Early goal-directed sepsis care is successful - but no one can say precisely what makes it successful. Hawthorne effect? Early antibiotics appear to have uncertain association with better outcomes. Is it the blood? Is it meeting the central venous oxygenation goal of >70%?
Other studies have shown equivalency in outcomes while performing serial lactic acid measurements, and this is another study in the same vein. 203 patients form the analysis cohort, in which 93 received management decisions based on lactate clearance and 110 which received management decisions based on the ScvO2. All included patients had both values measured simultaneously, but were blinded to the opposition.
And, this is another study where the two measures are different but similar - which is probably why the analysis is so convoluted. Of the 203 enrolled, 175 either fortuitously or by design met the ScvO2 goal, while 178 met the lactate clearance goal. Meeting the ScvO2 goal led to a death rate of 21% and meeting the lactate clearance goal led to a death rate of 17%. There was no difference in therapeutic interventions between the ScvO2 goal group and the lactate clearance group.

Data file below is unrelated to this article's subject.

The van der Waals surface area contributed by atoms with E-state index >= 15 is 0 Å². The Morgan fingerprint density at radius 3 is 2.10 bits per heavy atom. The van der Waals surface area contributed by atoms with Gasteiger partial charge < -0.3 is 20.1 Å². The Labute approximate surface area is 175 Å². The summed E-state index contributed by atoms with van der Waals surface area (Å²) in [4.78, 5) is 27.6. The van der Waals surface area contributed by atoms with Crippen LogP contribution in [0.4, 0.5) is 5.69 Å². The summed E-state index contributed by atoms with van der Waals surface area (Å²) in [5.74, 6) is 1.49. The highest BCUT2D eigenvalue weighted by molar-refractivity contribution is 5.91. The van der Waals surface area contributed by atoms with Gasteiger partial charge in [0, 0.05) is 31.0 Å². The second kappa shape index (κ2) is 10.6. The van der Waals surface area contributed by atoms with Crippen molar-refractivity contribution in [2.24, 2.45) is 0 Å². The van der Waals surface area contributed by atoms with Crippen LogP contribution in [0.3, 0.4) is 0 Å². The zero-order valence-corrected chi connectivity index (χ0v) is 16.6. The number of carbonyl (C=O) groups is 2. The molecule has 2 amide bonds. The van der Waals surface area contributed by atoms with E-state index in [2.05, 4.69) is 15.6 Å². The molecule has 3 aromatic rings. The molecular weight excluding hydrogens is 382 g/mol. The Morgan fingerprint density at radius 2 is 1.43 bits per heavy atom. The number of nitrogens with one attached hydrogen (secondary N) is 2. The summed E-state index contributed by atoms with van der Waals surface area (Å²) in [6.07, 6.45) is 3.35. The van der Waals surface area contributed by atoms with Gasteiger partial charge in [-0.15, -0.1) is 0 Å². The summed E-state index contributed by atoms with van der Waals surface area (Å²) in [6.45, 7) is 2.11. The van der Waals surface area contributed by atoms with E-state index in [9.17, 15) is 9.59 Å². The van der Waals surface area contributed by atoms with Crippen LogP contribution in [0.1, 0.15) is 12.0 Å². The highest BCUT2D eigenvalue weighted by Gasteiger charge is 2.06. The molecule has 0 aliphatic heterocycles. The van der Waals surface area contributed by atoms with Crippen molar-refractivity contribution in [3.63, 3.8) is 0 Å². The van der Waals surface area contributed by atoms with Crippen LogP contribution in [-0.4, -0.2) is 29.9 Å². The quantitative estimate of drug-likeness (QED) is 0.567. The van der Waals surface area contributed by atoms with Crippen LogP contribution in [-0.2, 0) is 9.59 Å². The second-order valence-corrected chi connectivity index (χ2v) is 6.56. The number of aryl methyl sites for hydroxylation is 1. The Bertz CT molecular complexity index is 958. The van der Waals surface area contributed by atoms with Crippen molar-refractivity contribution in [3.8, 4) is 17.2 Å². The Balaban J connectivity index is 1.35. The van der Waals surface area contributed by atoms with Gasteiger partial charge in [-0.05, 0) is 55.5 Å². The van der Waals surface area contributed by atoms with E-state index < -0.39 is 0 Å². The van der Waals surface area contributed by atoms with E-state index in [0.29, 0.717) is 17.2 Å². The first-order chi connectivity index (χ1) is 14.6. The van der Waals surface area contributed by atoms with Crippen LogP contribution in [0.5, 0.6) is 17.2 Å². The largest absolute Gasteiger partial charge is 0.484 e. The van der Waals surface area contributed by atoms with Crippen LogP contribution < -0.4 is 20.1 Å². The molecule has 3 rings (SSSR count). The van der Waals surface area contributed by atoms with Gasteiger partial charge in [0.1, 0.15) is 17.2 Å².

However, if you met the lactate clearance without meeting the ScvO2 goal, you had an 8% (2/25) mortality, while the ScvO2 group that didn't clear lactate had a 41% mortality (9/22). Unfortunately, there were a number of baseline differences between the groups, and it's hard to draw any conclusions or hypotheses from this finding. It's also clear they didn't identify any specific interventions that improved survival in their cohort - and, more appropriately, simply observed that poor lactate clearance simply portends a worse outcome, without any specific recommendation on how to address it.
"Prognostic Value and Agreement of Achieving Lactate Clearance or Central Venous Oxygen Saturation Goals During Early Sepsis Resuscitation"